The Regina Coeli is the most recent of the four evening antiphons. In written form the Regina Coeli can be traced to the twelfth century. Most sources indicate that it was probably an adapted Christmas antiphon. The authorship is unknown. "Legend says that St. Gregory the Great (d. 604) heard the first three lines chanted by angels on a certain Easter morning in Rome while he walked barefoot in a great religious procession and that the saint thereupon added the fourth line: 'Ora pro nobis Deum. alleluia'." Marienlexikon attributes this source to the Golden Legend around the year 1265.

The authorship has also been attributed to Gregory V but with no foundational evidence. The Franciscan heritage indicates that it was used already in the first half of the thirteenth century. "Together with the other Marian anthems, it was incorporated in the Minorite-Roman Curia Office, which, by activity of the Franciscans, was soon popularized everywhere and which, by the order of Nicholas III (1277-80), replaced all the older Office-books in all the churches of Rome." Marienlexikon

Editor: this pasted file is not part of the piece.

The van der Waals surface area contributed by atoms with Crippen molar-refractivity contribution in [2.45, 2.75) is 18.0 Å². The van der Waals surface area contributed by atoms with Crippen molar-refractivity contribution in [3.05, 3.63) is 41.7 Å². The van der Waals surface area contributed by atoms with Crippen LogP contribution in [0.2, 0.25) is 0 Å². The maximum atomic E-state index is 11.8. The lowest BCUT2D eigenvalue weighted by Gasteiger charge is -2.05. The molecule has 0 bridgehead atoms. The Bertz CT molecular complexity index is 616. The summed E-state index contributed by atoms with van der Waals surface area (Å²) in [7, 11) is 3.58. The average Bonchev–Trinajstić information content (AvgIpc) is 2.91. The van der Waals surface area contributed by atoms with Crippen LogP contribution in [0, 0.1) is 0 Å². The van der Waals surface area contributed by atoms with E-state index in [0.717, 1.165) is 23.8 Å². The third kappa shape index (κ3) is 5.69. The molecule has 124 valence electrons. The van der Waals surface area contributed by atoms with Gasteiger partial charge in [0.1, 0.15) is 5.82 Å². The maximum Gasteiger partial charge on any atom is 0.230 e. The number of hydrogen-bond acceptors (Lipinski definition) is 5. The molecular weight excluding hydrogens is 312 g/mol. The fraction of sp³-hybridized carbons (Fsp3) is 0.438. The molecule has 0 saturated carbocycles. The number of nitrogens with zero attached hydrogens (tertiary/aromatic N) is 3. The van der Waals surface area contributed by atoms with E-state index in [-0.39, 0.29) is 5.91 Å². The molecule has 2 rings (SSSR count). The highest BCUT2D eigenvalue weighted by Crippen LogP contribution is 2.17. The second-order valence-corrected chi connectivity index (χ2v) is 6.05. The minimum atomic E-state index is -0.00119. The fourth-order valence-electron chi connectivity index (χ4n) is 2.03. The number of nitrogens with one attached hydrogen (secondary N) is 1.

Its use as a concluding evening antiphon during Eastertide dates from the mid-thirteenth century, although it first appeared in a manuscript dating from about 1200 of the Old Roman chant tradition, where it was used as the Magnificat antiphon for the octave of Easter. More specifically, the Marienlexikon states that the oldest musical score is retained in St. Peter's at the Vatican in a manuscript from 1171 (Vat. lat. 476); another, a Franciscan antiphonary dated 1235, is found in the archive of Munich's St. Anna Monastery. Thereafter it is found in many manuscripts of the twelfth and thirteenth centuries.

An interesting note found in a German source book indicates that a German translation, Frew dich, du himmel Kunigin is found in the Constance Songbook of 1600, in the 1659 Bregenz Praxis Catechistica and the Einsiedeln Songbook of 1773. The German hymn had seven stanzas and was considered a translation of the Marian antiphon Regina caeli Laetare.